NEW fears have emerged over the safety of an ageing nuclear reactor at Oldbury Power Station following the publication of a "shocking" report.

A top nuclear expert has warned that the decision to allow the reactor to re-start after two years of tests, even though an extra safety system had not been fitted, was "deeply alarming".

It comes after an internal report was made public under the Freedom of Information Act, which stated that the reactor was not safe enough to operate for the next 18 months but allowed it to carry on operating on a temporary basis until November.

The heavily censored documents reveal that the the Nuclear Installation Inspectorate (NII) pressed for a safety system, which would automatically shut down the reactor in the event of a fire.

But the watchdog body accepted power station operator British Nuclear Group's response that returning the reactor to full working order was more pressing than fitting the device.

Nuclear consultant John Large said he was "disturbed" by the contents of the report.

He said: "If the reactor is said to be unsafe to operate for its last 18 months then it's highly unlikely to be safe for six months."

The report, released to the Shut Oldbury campaign, also revealed a one-in-1,000 risk of a fire at the plant.

Local Green party activist Cllr Philip Booth told the Gazette that he thought allowing the plant to restart without the safety trip was "wholly unacceptable".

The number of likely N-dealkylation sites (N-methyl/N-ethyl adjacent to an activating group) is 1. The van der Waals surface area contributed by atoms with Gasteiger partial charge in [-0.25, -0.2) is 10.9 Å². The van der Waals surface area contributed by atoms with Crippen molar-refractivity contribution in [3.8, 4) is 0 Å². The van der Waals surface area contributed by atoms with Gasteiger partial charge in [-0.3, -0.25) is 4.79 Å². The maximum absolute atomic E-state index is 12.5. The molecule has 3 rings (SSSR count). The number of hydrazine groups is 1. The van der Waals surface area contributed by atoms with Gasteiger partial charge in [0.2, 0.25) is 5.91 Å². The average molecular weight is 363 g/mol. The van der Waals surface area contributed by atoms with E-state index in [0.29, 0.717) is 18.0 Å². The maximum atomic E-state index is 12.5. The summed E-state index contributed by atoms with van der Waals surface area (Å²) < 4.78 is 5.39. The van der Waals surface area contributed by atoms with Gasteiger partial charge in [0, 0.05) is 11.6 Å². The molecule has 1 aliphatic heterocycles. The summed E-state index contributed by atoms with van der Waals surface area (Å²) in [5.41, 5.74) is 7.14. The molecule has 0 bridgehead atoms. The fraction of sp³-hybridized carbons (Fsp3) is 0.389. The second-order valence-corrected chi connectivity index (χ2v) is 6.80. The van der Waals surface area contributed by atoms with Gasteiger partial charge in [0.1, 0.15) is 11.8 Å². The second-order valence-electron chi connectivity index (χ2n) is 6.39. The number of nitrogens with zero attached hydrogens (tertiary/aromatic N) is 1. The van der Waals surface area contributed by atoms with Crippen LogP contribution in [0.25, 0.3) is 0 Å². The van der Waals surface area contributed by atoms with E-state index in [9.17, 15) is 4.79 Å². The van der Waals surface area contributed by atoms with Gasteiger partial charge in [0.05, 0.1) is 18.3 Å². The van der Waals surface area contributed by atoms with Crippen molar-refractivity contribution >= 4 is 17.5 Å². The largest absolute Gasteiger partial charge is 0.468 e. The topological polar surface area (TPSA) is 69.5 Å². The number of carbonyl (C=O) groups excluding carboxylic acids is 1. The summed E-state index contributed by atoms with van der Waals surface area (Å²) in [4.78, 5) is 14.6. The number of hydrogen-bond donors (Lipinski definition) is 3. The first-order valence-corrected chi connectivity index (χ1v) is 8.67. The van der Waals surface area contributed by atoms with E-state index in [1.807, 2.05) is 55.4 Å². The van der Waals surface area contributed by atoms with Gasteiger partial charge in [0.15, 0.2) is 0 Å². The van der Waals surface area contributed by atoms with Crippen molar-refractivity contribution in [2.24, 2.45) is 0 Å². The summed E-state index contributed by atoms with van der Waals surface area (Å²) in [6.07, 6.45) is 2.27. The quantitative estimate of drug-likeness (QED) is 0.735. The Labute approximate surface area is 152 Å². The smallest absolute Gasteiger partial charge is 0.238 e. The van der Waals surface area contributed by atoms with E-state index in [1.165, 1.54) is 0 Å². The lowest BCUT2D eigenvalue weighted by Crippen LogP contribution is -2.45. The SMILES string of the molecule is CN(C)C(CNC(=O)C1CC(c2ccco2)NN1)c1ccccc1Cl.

He added: "It is quite shocking that despite the NII casting doubts on the nuclear company's ability to cope with exceptional circumstances they still allowed the reactor to start up last month.

"We must immediately and permanently close this 39-year-old dinosaur that is the oldest and most corroded reactor in the country."

Jim Duffy, spokesman for the Shut Oldbury campaign, said: "The oldest and most corroded reactor in the country should not be subject to this level of relaxation of standards. Despite being heavily censored, the safety report was dotted with examples of cautions being overruled."

The report predates the May 30 fire at the power station, when the number two reactor was shut down after a blaze broke out in insulation materials surrounding a generating transformer.

NII spokesman Mark Wheeler said the safety trip was an additional safety measure to deal with a single clad meltdown, which was very unlikely, and that standard shut down systems were in operation at Oldbury.

He said: "We have to look at the likelihood of such an event and the risk it poses to people, both of which are very low, and we are therefore satisfied that it would be disproportionate to insist that the licensees install this system in the short term.

"We understand that people are frightened of nuclear plants but we are not relaxing our standards."